Thierry Breton, one of the European Union's more obnoxious bureaucrats, is visiting social media companies in the U.S. to check on their readiness to comply with a controversial—indeed, deeply troubling—new E.U. law regulating online content. That law commits private firms to apply E.U. rules to broadly defined "illegal content" and whatever officials consider to be "disinformation."
While they probably won't do it, tech company executives should tell Breton to get lost and work to insulate themselves from Europe's control freaks.
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Creepy in Any Language
"I am the enforcer," European Internal Market Commissioner Thierry Breton told Politico ahead of his planned journey to visit American tech companies to "stress test" them for compliance with the Digital Services Act (DSA), which goes into effect this summer. "I represent the law, which is the will of the state and the people."
That comment probably sounds creepy in any of the E.U.'s many languages, but the supranational body's officials are increasingly overt about their intention to apply speech restrictions beyond their jurisdiction. Breton himself has been especially pointed in his dealings with Elon Musk, the Twitter head who, while not always consistent, is the most vocal free speech advocate among social media executives.
"Twitter leaves EU voluntary Code of Practice against disinformation," Breton tweeted two weeks ago. "But obligations remain. You can run but you can't hide. Beyond voluntary commitments, fighting disinformation will be legal obligation under #DSA as of August 25. Our teams will be ready for enforcement."
With Twitter out, signatories to the Strengthened Code of Practice on Disinformation include a range of tech companies, associations, and organizations. Among them is the partially State Department-funded Global Disinformation Index which, earlier this year, listed Reason as a high disinformation risk, along with the New York Post, Real Clear Politics, The Daily Wire, The Blaze, One America News Network, The Federalist, Newsmax, The American Spectator, and The American Conservative. Inclusion on the list seems to reflect the Index staff's ideological disagreement with the outlets.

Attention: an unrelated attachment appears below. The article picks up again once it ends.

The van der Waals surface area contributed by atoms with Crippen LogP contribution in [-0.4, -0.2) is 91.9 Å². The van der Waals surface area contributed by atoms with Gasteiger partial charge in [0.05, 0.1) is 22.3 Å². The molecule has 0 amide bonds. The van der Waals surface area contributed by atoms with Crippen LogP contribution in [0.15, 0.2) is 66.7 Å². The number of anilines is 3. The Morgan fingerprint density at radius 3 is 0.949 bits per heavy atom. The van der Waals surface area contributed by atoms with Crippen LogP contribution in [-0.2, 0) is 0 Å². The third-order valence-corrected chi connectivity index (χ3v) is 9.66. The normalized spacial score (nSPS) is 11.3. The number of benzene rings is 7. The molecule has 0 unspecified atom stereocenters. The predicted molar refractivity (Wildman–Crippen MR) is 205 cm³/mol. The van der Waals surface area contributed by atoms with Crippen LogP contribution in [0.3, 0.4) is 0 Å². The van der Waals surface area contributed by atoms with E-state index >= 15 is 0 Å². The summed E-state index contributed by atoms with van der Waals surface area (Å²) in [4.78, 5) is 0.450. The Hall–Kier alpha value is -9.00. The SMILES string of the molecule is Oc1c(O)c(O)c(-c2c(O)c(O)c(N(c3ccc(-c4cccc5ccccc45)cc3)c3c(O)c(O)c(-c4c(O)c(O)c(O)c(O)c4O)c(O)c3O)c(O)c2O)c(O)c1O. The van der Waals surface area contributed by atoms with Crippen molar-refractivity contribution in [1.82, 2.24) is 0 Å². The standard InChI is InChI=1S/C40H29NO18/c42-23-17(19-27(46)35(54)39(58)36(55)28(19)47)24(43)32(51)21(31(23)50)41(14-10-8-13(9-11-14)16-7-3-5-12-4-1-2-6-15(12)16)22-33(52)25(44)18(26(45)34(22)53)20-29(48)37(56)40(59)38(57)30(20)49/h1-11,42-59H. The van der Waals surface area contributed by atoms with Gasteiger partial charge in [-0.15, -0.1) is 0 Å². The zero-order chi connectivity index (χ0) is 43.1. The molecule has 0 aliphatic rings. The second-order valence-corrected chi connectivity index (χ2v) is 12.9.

"If a self-described disinformation-tracking organization wants to loudly proclaim, in partisan fashion, that advertisers should only use mainstream and liberal news sites, it has that right," Reason's Robby Soave noted at the time. "But advertisers should take note of its obvious bias, total lack of transparency in detailing media outlets' scores, and other methodological issues."
Needless to say, this isn't an encouraging sign for the trustworthiness of the E.U.'s own efforts against whatever it defines as "disinformation."
Breton isn't alone in forecasting a global extension of the E.U.'s preference for speech confined within strictly defined boundaries. In January, during separate interviews at the World Economic Forum, European Commission Vice President Věra Jourová criticized Musk's "freedom of speech absolutism" in resisting the Digital Services Act and confidently predicted the United States will soon adopt laws against "illegal hate speech." Beyond dubious predictions about legal changes that would run afoul of the First Amendment, there's a clear expectation in Brussels that online platforms will be conscripted into enforcing the E.U.'s content rules.
A Highly Politicized Model of Enforcement